Yes. I feel there’s a very large power shift in tattooing. It’s been male dominated for a long time. When I first started tattooing I felt like I wasn’t taken as seriously. In an interview I had, I felt like everyone was just looking down their nose at me and didn’t think I would know my stuff. That was really frustrating and challenging. Now being a woman in it, I feel like it has an advantage because more and more people realize that they can be in a space that is safe. I feel like I have an advantage with that, being a woman. That’s also more about me being in my own space versus being in a shop. There’s not people looking over you, there’s not loud music and tons of people, but also there’s no men. So whether you’re a woman or a man, it’s a quieter space and it’s easier to feel comfortable. Cory’s space is in the back, and he’s a guy. Women feel just as safe with him, and I think that’s more of a personality thing and how you respect the job, and how you respect the power that you have. In tattooing you have a huge amount of power. I am with somebody who’s vulnerable, letting me permanently mark their body, trusting my art, and trusting me touching them. Now in the pandemic they’re trusting me to be healthy and safe. I think about half of that has to do with being a woman, but it has definitely given me challenges in the past and I think there are a lot of new doors open in the future because of it.

As sexual harassment has been being called out in a male dominated art industry, how do you feel women can continue to strengthen a sense of safety and comfortability for clients?
It had been happening, in Indiana specifically, for the past few years with some people being called out in Fort Wayne. I’m glad that now people are learning not only can they get a good tattoo by seeking out somebody they actually want to do their work, but they can also seek out specific spaces. I don’t know if you heard these stories growing up, but I used to hear, “Oh you can go to that shop down the street. He told me he’d give me $50 off if I showed him my tits.” I used to see and hear things like that all the time, and I think it’s getting better and better because of “cancel culture” if you will, or “call out culture” because now they’re not in hiding. It’s not a secret anymore. More people are going to feel comfortable bringing it out and saying this person is racist, this person is a rapist, or even just this person made me uncomfortable. Hopefully people can realize if they were doing things unintentionally, they can learn from that. And if they’re doing it intentionally they can get nixed, and nobody will have to deal with their bullshit ever again. I guess that’s kind of where it is. I think it’s getting really popular for people to open their own spaces, smaller spaces that are more open to queer tattooers or people of color, and women owned spaces. None of that really existed before. Now there’s so many more options. If you want to go to a traditional street shop that’s awesome, but if you wanted to find a small community of people that are like you, you’ve got that option too.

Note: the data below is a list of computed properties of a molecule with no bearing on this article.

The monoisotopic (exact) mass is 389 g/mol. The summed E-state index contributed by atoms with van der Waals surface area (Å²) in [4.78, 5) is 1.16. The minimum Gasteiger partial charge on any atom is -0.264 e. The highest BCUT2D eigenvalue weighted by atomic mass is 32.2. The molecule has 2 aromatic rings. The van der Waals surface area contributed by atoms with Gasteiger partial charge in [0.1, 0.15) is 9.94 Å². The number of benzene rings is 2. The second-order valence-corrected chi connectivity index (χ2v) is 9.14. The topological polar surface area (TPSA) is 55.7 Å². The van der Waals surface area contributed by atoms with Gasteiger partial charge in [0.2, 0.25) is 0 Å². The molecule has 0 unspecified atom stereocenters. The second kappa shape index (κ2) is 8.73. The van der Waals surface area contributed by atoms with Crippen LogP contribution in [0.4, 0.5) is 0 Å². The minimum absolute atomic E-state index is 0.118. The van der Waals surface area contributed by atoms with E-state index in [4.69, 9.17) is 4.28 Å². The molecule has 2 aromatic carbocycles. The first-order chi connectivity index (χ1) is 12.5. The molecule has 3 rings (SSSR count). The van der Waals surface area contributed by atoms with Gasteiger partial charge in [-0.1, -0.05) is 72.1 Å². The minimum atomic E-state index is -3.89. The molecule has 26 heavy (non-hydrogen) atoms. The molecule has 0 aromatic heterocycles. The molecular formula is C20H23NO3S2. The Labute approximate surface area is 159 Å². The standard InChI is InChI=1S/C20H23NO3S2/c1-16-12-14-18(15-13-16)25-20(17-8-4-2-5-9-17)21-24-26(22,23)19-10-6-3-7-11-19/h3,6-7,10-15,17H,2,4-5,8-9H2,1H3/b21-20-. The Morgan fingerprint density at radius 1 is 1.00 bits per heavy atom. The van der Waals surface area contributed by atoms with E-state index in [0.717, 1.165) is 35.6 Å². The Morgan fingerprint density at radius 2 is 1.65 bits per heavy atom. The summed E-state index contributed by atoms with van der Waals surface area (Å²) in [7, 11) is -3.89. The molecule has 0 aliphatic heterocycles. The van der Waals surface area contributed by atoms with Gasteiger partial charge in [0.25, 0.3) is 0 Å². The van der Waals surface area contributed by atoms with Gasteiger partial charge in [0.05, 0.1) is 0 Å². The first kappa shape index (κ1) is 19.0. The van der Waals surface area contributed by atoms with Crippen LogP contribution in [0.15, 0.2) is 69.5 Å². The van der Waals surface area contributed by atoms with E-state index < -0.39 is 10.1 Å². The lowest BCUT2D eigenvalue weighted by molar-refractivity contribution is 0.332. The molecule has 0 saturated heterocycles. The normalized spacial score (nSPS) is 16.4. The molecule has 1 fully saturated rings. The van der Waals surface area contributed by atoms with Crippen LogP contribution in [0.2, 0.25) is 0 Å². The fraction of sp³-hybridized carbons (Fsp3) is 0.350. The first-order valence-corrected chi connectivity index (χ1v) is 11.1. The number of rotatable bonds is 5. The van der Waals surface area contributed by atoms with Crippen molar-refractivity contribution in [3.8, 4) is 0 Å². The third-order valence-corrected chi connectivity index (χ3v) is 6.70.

What is the most rewarding part of your job?
The people are wonderful. I’ve met a lot of friends through it. I have really intimate, long conversations, because I’m in that position where you’re vulnerable. It’s really easy to get to know each other in that time. I also feel vulnerable because I’m like, “Oh my god. I’m doing my own personal thing on you, and you’re gonna have it forever, and it better be good.” I feel like when we’re both feeling that way it’s really easy to get to know people. It’s really cool to see my tattoos in the wild and receiving positive feedback from that. It all feels really special and I feel really lucky. It’s the coolest job.

What advice would you give to aspiring tattoo artists?
I think the biggest thing would be to draw a ton. Don’t just copy and draw flash tattoos, come up with your own stuff and your own designs. It’s so easy to get sucked into one style. It’s possible that you have something really special of your own to share. Just do a lot of it. Draw a lot. I know it’s a really hard world to break into. I got really lucky with my experience of starting, but I know it’s really competitive and it’s really difficult. Don’t give up if it’s something you really want to do. Push yourself past all the obstacles, because it can be very exclusionary especially as a woman. Trying to get a job at a shop full of men might be a little more challenging than if you can find some women to work with, at least to start. I think just draw a ton and don’t let people tell you no. It’s deceivingly easy to do on your own. I’ve tattooed on my own since I was like 23, and it’s a really easy way to start a business as a young person. Instagram is a great tool. It’s way more fun than having a boss.

Follow Alice on Instagram to stay updated with her work and bookings, and check out her website.